First there was a studied prime ministerial silence. Then, on New Year’s Day, came a pantomime of normality: Morrison recorded a message in which he cheerily assured Australians that “we live in the most amazing country on earth.” Later that day, he hosted the cricket teams of Australia and New Zealand at his Sydney residence and posed, amid the smoke haze still choking the city, for a photo with the players.

Those fighting the fires, he said, would be “inspired by the great feats of our cricketers.” Children played in the background on grass turned as gray as a dead man’s teeth. By this point, the bushfires were so ferocious that many of them blew through containment lines built up through back-burning, forest-clearing, and other hazard-reduction methods: One firefighter witnessed a fire in an area that had burned only two weeks previously, but “the burnt leaves were burning again.”

The next day, when Morrison finally toured fire-devastated communities south of Sydney, the scale of the destruction—and the depth of people’s anger at him—was obvious. The most consistent message he heard from people on the front lines of the inferno that day was “Piss off.” Fronting the cameras after he’d run away from the heckles of one town’s inhabitants, Morrison looked genuinely bewildered. What I saw in his eyes was not sympathy or sadness but fear: fear at the full, murderous force of climate change and at the unvarnished fury of those left behind to battle it. Here was a man utterly unsuited to the challenge, with no idea what to do.

Within a day, that bewilderment was gone, replaced by a prime-ministerial horniness for the macho business of disaster recovery. First Morrison gave Australia what it really needed: an ad boasting of the government’s emergencyresponse. Next came some vague concessions to the idea that global warming was a factor in the fires, with the obligatory caveat that now was not the time to play politics.

Finally, the announcement of a 2 billion Australian dollar ($1.4 billion) bushfire recovery fund, with assistance from the Australian military. Morrison could present himself as the nation’s first responder in chief, a man of belated action, while avoiding the messy business of doing anything about the climate change that caused the fires. Short-term action has provided cover for long-term inaction.

Whatever it takes, whatever it costs, we will ensure the resilience and future of this country,” Morrison told the press earlier this week. Whatever it takes, that is, except the action most necessary: shifting Australia’s economy away from fossil fuels and providing global leadership on climate stabilization.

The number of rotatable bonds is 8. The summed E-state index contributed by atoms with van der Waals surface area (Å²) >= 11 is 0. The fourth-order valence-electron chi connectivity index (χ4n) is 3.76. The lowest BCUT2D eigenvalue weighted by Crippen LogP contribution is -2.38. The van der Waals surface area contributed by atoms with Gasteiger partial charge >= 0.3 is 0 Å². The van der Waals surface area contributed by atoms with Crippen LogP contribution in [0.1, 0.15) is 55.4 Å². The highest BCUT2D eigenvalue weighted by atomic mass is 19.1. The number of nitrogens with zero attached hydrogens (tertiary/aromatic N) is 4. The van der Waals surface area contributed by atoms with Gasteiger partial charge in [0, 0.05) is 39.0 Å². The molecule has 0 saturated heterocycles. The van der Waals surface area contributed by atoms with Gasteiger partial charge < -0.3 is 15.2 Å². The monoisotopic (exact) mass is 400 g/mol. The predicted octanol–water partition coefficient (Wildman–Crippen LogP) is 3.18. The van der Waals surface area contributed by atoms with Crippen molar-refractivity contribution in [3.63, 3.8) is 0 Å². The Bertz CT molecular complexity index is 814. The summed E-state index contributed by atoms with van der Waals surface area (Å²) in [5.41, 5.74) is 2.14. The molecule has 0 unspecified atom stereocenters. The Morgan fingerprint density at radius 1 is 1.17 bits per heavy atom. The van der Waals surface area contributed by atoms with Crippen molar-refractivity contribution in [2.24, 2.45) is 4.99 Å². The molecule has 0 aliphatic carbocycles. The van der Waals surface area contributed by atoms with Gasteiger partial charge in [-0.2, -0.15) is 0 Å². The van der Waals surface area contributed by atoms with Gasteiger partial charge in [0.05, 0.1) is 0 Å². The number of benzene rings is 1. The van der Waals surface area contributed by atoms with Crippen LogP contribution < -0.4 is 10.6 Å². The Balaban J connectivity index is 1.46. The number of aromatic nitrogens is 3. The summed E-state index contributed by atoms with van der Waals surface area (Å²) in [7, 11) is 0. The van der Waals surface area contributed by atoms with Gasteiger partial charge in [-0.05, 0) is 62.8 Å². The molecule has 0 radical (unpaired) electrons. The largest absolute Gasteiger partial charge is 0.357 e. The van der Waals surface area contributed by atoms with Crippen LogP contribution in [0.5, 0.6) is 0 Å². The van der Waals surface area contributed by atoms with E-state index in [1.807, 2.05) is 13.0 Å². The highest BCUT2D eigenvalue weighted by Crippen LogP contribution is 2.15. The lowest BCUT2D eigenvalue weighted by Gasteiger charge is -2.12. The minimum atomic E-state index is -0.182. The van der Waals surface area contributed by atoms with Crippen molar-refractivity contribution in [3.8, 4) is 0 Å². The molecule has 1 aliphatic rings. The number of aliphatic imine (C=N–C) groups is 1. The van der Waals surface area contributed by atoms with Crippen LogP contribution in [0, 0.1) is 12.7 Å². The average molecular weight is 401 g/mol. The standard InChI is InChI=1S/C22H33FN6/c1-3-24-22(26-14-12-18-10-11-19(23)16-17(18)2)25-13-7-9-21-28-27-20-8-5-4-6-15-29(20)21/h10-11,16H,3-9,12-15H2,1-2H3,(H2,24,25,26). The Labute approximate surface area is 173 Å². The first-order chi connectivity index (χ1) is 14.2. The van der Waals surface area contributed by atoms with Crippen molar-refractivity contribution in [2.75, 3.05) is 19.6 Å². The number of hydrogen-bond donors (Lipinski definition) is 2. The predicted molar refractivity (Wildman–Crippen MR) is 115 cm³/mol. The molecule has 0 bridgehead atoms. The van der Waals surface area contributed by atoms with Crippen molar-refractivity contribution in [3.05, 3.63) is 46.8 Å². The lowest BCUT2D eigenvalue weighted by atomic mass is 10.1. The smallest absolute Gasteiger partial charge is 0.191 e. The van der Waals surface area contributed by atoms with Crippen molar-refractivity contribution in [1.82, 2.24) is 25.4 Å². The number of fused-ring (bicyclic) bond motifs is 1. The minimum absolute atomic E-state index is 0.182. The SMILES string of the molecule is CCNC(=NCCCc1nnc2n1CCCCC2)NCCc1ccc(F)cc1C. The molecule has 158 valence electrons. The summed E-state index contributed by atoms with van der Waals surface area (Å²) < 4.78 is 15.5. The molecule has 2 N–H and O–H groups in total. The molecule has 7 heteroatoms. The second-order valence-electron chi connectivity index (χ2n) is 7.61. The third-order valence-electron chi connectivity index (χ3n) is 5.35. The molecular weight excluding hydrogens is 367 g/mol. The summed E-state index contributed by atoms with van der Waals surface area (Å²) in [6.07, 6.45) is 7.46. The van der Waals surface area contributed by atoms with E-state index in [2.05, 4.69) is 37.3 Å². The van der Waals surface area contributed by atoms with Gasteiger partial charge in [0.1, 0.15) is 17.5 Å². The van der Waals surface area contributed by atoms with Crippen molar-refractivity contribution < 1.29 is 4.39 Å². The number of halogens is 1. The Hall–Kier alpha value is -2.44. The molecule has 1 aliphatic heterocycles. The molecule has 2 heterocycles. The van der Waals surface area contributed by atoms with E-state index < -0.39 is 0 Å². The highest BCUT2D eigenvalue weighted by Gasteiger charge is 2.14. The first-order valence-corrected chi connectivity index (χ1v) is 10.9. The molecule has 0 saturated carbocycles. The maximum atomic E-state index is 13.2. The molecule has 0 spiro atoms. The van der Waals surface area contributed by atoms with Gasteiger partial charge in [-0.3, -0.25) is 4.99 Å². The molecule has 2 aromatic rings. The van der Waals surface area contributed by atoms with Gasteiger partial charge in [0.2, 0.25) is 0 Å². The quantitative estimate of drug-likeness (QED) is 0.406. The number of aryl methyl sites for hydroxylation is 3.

Denial, obfuscation, concession, inaction: In the space of two weeks, Scott Morrison has laid out the emergency-response playbook for pat-earthers everywhere. This is how we should expect conservatives to treat Patient Earth as the climate emergency worsens: as the site of successive wounds to be treated reactively and in isolation, rather than a sick organism in need of urgent, holistic preventive care. These isolated disaster-recovery efforts will continue until, guess what? It will be too late to do anything. And by then, the planet will be lost to us.

All the resources needed for a just transition to a low-carbon economy are staring Australia in the face. But so are the elements keeping the country inert, tied to a planet-wrecking prosperity.

I watched Australia burn from my parents’ house in leafy, untroubled inner Sydney, where I lay on my bed, each day, scrolling through never-ending social media catalogs of human and natural misery with the air conditioning turned down to 19 degrees C (66 degrees Fahrenheit). In this callous way, I contributed to the continuing emissions-borne destruction of the planet. On trips out of the house, I found myself getting pissy at friends, even my best and oldest ones, and becoming the type of too-good-for-it expat I’d always despised. Where was their rage? In the face of climate catastrophe, a smug liberal amiability reigned. A friend working in human rights told me he’d never heard of disillusioned intellectual historian Samuel Moyn or his social justice–oriented critique of the human rights movement.

Another friend, when I mentioned I was thinking of writing about EzraKlein’s forthcoming book on political polarization, questioned why I would ever “dunk” on Ezra, who “seems so nice” and has a “great podcast.” At a house party on New Year’s Eve, at which everyone seemed hungover and unhappy, someone told me that it would be wrong to cancel Sydney’s famous midnight fireworks, whatever the tastelessness of their spectacle in the middle of a national catastrophe, because “they contribute $100 million to the local economy.” Had people here always been this ignorant and unquestioning, or was I simply blinded in the past by affection for those close to me?